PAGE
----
Fleming has more than just strength. He has great lateral movement, even if his kick-slides aren’t the best. In the Super Bowl, he was able to consistently scamper over and take out wide ‘9’ edge rushers thanks to a combination of the two. Because of his upper body strength, as long as he’s square on impact, the pass rush is quenched.
Like everything, it’s not perfect. In both the pass and run game, Fleming can be a little sloppy and loopy with his feet. These troubles occasionally lead to nothing bad happening. Sometimes he misses a second level block because of them, or lunges at nothing. On this occasion, he crosses his feet over to aggressively set against Erik Walden. It works, because it’s against Walden, but better rushers will time their punch to knock Fleming during these miscues to open up a lane to get to the quarterback.
Like Nate Solder, there isn’t much to see here in the run game. The majority of Fleming’s blocks were one-on-one blocks where his goal was to prevent the defensive end from chasing backside to make a play. New England utilized a brutal inside run attack focused on the guards, center, and fullback. The tackles were just kind of there. Overall, Fleming was fine in the run game; it was simply sloppy feet that prevented him from hitting his landmarks and making blocks in space.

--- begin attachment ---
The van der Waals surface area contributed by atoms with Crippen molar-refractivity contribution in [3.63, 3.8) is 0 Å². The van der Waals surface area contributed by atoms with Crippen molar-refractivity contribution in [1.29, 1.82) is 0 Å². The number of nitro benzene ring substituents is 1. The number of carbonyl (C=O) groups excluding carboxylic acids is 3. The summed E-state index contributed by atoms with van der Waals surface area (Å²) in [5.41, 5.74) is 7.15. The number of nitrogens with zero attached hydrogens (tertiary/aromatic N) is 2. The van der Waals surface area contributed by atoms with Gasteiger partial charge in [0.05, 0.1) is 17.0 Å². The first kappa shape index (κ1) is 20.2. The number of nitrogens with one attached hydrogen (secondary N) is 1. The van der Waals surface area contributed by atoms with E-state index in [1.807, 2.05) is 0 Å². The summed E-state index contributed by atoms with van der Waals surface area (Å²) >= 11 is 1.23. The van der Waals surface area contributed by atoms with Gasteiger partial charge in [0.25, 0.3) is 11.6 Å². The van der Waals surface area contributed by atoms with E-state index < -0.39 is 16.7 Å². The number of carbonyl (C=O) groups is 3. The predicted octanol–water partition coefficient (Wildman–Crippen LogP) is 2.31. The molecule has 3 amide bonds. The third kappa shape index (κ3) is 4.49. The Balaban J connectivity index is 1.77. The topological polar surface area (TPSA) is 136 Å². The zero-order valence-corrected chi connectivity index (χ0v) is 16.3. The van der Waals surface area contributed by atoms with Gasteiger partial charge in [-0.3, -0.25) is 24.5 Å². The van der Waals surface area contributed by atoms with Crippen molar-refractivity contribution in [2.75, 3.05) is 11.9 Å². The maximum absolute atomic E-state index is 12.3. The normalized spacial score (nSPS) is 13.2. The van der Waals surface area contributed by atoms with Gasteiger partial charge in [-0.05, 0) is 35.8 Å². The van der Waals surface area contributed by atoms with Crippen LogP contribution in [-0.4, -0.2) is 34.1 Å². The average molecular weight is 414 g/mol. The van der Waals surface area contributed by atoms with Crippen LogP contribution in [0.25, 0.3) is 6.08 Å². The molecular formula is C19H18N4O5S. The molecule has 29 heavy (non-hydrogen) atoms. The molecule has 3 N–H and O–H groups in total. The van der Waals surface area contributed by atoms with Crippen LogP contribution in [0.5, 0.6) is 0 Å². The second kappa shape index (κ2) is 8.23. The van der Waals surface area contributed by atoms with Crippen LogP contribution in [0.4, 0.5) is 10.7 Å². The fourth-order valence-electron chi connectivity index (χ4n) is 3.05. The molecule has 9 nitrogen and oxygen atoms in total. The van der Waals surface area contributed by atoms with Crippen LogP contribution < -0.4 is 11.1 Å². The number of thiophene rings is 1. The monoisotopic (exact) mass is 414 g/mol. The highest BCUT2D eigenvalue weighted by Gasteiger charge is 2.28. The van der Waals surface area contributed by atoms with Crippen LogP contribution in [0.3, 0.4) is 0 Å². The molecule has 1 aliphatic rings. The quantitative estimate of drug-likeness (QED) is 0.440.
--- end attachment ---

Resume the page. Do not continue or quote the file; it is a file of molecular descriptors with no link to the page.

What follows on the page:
Fleming will probably never be a great second level blocker. The potential is there for him to be a great first level blocker, though. He has the size, the lateral quickness, and the hands to do it. It’s going to be up to Dallas’ coaching staff to get him more comfortable with combo run blocks and to fix his feet. If they do this and allow him to keep drop-stepping, the Cowboys just made one of the best acquisitions of the offseason.
Texans fans were upset when the team didn’t sign Nate Solder at an average of $15 million a year. Yet a mediocre player at that price, no matter the need, isn’t worth it. Overpaying for average talent and because of need is how teams throw away their cap space and end up in Osweilerish situations. Houston was better off not signing Solder and rummaging through the second level of free agency to find help at offensive tackle. Fleming was the best secondary option for the Texans. He was a winning lotto ticket someone tossed on the ground because they didn’t know how to spell B-I-N-G-O, and the Texans simply walked past it.
UPDATE: The terms of Fleming’s deal with the Cowboys are now public.